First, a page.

A man who didnt seek fame

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The man often thought of as a reluctant hero for his people died Thursday.
People's views of Donald Marshall Jr. were divided during his lifetime, but as many are saying, his legacy will be a fight that saw a certain modicum of fairness returned to aboriginal people. The effects were far-reaching - the 'Marshall decision,' as the judgment came to be known, is a benchmark both for his fellow Mi'kmaq and natives elsewhere in Canada.
Marshall, 55, died in hospital in Sydney, after failing health following a double lung transplant six years ago.
He first came to national attention, of course, in the early 1980s when he was finally acquitted of a 1971 murder he didn't commit - and after having spent 11 years in penitentiary.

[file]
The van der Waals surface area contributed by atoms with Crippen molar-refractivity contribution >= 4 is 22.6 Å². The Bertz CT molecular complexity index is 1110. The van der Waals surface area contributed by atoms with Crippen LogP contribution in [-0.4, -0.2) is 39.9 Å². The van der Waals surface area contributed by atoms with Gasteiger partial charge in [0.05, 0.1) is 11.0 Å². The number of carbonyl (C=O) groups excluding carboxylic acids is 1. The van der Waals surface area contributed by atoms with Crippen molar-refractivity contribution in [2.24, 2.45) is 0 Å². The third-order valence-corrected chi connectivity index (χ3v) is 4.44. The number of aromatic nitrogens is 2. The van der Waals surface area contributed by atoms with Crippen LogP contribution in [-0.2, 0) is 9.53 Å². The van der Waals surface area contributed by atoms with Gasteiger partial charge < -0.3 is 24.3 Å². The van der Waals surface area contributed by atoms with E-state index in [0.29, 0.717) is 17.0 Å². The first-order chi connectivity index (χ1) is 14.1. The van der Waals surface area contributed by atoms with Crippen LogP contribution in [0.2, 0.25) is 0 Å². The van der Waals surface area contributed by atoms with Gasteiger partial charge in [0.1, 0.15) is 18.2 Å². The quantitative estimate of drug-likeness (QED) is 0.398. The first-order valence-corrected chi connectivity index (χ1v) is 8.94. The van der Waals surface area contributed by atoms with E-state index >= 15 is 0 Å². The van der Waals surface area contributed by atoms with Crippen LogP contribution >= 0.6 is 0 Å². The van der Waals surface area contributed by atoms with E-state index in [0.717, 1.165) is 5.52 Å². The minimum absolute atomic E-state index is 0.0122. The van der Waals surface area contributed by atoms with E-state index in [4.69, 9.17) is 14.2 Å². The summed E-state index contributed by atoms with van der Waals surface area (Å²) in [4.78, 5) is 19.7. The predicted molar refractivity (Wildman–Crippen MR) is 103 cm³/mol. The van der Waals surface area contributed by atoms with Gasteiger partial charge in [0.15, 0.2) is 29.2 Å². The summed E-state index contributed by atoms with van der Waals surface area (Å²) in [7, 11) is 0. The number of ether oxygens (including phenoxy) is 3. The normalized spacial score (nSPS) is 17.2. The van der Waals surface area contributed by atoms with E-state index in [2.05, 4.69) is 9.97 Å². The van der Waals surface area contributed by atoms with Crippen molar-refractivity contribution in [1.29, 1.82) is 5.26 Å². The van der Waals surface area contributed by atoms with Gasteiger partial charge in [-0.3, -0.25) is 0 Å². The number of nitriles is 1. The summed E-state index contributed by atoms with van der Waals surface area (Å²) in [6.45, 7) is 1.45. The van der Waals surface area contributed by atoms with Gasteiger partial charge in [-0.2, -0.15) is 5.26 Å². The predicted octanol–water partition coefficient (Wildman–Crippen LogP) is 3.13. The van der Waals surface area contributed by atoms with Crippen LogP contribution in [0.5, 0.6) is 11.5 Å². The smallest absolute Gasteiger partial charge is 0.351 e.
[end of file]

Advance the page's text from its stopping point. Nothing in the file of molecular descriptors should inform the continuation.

Following that, he was thrust into the spotlight again in 1996 over a conviction for catching and selling eels out of season, and without a licence. Ultimately, in 1999, the Supreme Court of Canada acquitted Marshall, upholding a centuries-old treaty between Mi'kmaq natives and the British Crown. It said natives have a right to a moderate livelihood from hunting, fishing and gathering.
There are, admittedly, those who feel the change made in fishing rules by his case spawned a double standard.
Ironically, a double standard was in play when Marshall was convicted of that 1971 murder. A subsequent Royal Commission into his case revealed a police and justice system that was blatantly racist and incompetent.
Suddenly, a different standard, relating to game harvest, when it benefited aboriginals, was criticized. It's funny how selective people can be when they view issues.
When Marshall represented his people in court over the right to fish, it forced a re-examination of colonial history. The treaty stood up to scrutiny. Treaties - negotiated perhaps with less than honest intent all those years ago to appease a people witnessing the loss of their lands and resources - those treaties did have legal bearing once someone stood up and fought for them.

Organizations: Supreme Court of Canada

Geographic location: Canada, Sydney

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